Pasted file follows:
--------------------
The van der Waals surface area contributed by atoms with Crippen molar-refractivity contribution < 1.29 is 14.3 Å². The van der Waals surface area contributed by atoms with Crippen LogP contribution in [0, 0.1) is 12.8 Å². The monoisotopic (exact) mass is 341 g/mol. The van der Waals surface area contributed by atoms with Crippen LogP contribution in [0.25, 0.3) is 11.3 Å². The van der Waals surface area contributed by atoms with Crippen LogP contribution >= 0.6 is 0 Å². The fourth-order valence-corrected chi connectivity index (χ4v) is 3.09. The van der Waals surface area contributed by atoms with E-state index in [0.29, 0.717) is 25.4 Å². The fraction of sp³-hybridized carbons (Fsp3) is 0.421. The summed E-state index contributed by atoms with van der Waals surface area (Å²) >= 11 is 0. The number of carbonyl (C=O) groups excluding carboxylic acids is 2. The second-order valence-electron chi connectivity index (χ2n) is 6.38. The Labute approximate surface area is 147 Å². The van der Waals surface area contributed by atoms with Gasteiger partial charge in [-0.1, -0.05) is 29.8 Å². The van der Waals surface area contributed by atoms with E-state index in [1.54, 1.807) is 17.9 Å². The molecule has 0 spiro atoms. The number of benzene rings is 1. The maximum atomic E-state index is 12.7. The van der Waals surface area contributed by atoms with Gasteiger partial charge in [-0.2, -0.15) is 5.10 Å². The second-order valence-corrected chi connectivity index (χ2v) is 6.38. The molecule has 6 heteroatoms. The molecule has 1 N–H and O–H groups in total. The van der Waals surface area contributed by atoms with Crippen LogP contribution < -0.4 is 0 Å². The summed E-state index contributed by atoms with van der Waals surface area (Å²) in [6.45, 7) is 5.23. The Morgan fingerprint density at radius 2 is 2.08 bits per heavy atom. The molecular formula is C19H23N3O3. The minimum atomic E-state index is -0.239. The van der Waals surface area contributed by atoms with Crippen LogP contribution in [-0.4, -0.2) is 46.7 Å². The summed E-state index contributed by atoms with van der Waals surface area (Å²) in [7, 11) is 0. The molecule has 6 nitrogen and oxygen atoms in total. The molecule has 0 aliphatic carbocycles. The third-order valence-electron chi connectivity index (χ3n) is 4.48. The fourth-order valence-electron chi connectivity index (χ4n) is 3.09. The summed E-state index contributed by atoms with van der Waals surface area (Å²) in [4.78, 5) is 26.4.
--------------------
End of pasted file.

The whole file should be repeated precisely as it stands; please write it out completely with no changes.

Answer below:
The van der Waals surface area contributed by atoms with Crippen molar-refractivity contribution < 1.29 is 14.3 Å². The van der Waals surface area contributed by atoms with Crippen LogP contribution in [0, 0.1) is 12.8 Å². The monoisotopic (exact) mass is 341 g/mol. The van der Waals surface area contributed by atoms with Crippen LogP contribution in [0.25, 0.3) is 11.3 Å². The van der Waals surface area contributed by atoms with Crippen LogP contribution >= 0.6 is 0 Å². The fourth-order valence-corrected chi connectivity index (χ4v) is 3.09. The van der Waals surface area contributed by atoms with E-state index in [0.29, 0.717) is 25.4 Å². The fraction of sp³-hybridized carbons (Fsp3) is 0.421. The summed E-state index contributed by atoms with van der Waals surface area (Å²) >= 11 is 0. The number of carbonyl (C=O) groups excluding carboxylic acids is 2. The second-order valence-electron chi connectivity index (χ2n) is 6.38. The Labute approximate surface area is 147 Å². The van der Waals surface area contributed by atoms with Gasteiger partial charge in [-0.1, -0.05) is 29.8 Å². The van der Waals surface area contributed by atoms with E-state index in [1.54, 1.807) is 17.9 Å². The molecule has 0 spiro atoms. The number of benzene rings is 1. The maximum atomic E-state index is 12.7. The van der Waals surface area contributed by atoms with Gasteiger partial charge in [-0.2, -0.15) is 5.10 Å². The second-order valence-corrected chi connectivity index (χ2v) is 6.38. The molecule has 6 heteroatoms. The molecule has 1 N–H and O–H groups in total. The van der Waals surface area contributed by atoms with Crippen LogP contribution < -0.4 is 0 Å². The summed E-state index contributed by atoms with van der Waals surface area (Å²) in [6.45, 7) is 5.23. The Morgan fingerprint density at radius 2 is 2.08 bits per heavy atom. The molecular formula is C19H23N3O3. The minimum atomic E-state index is -0.239. The van der Waals surface area contributed by atoms with Crippen LogP contribution in [-0.4, -0.2) is 46.7 Å². The summed E-state index contributed by atoms with van der Waals surface area (Å²) in [7, 11) is 0. The molecule has 6 nitrogen and oxygen atoms in total. The molecule has 0 aliphatic carbocycles. The third-order valence-electron chi connectivity index (χ3n) is 4.48. The fourth-order valence-electron chi connectivity index (χ4n) is 3.09. The summed E-state index contributed by atoms with van der Waals surface area (Å²) in [4.78, 5) is 26.4.